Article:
For any football fan, football season is the most wonderful time of year. It means Sunday afternoons spent with the guys eating indulgent foods like wings, ribs, nachos, meatballs, pizzas and more. It also means big tailgaters at the games for those fortunate enough to make it to the stadium. Finally, it means fantasy football, office football pools, Super Bowl grids with the occasional trip to Las Vegas thrown in. But, taxes? Not too many football fans will have the tax man on their mind come kickoff time.
However, as the football season winds to a close, all of the football related gambling might mean you will need to settle up with the government. You may not think much of it, but your office football pools, impromptu trips to Vegas, Fantasy football and Super Bowl grids may boil down to gambling in the eyes of the IRS.
Sure it is fun and you probably could not get through life without the hype, excitement and anticipation of the season, but it may cost you. The harsh reality is that your gambling winnings, no matter how big or small are taxable on your personal tax return (1040). You are required to report all winnings you receive in the year. Winnings can include both cash or prizes. For prizes you would need to look up the market value. If you win big, you will generally receive a form called a W2-G from the casino or other gambling venue.
The good news is that you can deduct your losses from your gambling winnings. There is a catch, your deduction of losses cannot be larger than your winnings. So, even if you won $5,000 and lost $5,500, you can only deduct the $5,000. Finally, keep in mind that the extra $500 in losses can’t be transferred over to the next year.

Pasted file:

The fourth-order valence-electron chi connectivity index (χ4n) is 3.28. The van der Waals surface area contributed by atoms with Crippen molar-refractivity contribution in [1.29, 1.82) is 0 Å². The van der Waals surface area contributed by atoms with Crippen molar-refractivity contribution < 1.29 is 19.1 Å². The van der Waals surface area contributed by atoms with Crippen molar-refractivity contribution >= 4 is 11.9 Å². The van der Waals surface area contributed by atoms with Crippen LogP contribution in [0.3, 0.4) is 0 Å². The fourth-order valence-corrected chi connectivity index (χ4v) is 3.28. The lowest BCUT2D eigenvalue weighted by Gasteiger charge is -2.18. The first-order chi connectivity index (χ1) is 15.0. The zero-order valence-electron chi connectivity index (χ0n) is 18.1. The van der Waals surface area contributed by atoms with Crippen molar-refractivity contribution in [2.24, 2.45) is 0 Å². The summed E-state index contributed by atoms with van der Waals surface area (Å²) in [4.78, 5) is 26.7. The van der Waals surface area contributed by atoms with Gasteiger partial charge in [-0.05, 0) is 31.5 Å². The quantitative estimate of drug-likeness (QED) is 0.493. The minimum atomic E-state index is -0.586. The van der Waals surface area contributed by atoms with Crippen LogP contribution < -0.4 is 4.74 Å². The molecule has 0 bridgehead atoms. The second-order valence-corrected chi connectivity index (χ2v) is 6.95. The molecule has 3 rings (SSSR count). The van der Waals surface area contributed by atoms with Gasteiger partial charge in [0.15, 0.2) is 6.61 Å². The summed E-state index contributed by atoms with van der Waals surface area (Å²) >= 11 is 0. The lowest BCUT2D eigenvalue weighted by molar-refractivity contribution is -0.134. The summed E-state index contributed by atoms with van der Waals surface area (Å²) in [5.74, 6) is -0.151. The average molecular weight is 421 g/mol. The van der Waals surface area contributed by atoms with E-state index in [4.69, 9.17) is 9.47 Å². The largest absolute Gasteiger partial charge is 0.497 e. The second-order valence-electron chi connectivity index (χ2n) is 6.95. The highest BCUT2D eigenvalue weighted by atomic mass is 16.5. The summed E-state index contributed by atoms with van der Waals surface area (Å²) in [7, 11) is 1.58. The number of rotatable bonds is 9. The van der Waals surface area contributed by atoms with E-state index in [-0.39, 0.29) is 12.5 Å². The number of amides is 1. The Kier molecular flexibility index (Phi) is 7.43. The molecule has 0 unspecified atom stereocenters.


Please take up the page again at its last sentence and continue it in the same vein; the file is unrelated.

Therefore, as you enjoy the excitement and memorable moments of the National Football League’s 93rd season and cheer on your favorite team in the lead up to February 3, 2013 at the Mercedes-Benz Superdome in New Orleans for Super Bowl XLVII, you should keep the tax man in the back of your mind. Do not let it dampen your fun, but do keep accurate notes of your winnings and losses for the season. It is not hard if you are diligent about keeping records as the season plays out. If you put it off until the end of the season, you may feel as beaten down and muddy as the backfield as you stumble through figuring out your taxes for the year.
Taxes may not be the first thing that comes to mind as you watch the kickoff, but you do need to keep them in mind as you celebrate the highs and lows of the season with your buddies and coworkers. While gambling casually is a fun way to get into the season, it can be time consuming come tax time if you have been lax about keeping records. Play it safe and keep records as you go along. Do not worry, you can wait until the guys leave before you pull out your little book to take a few notes.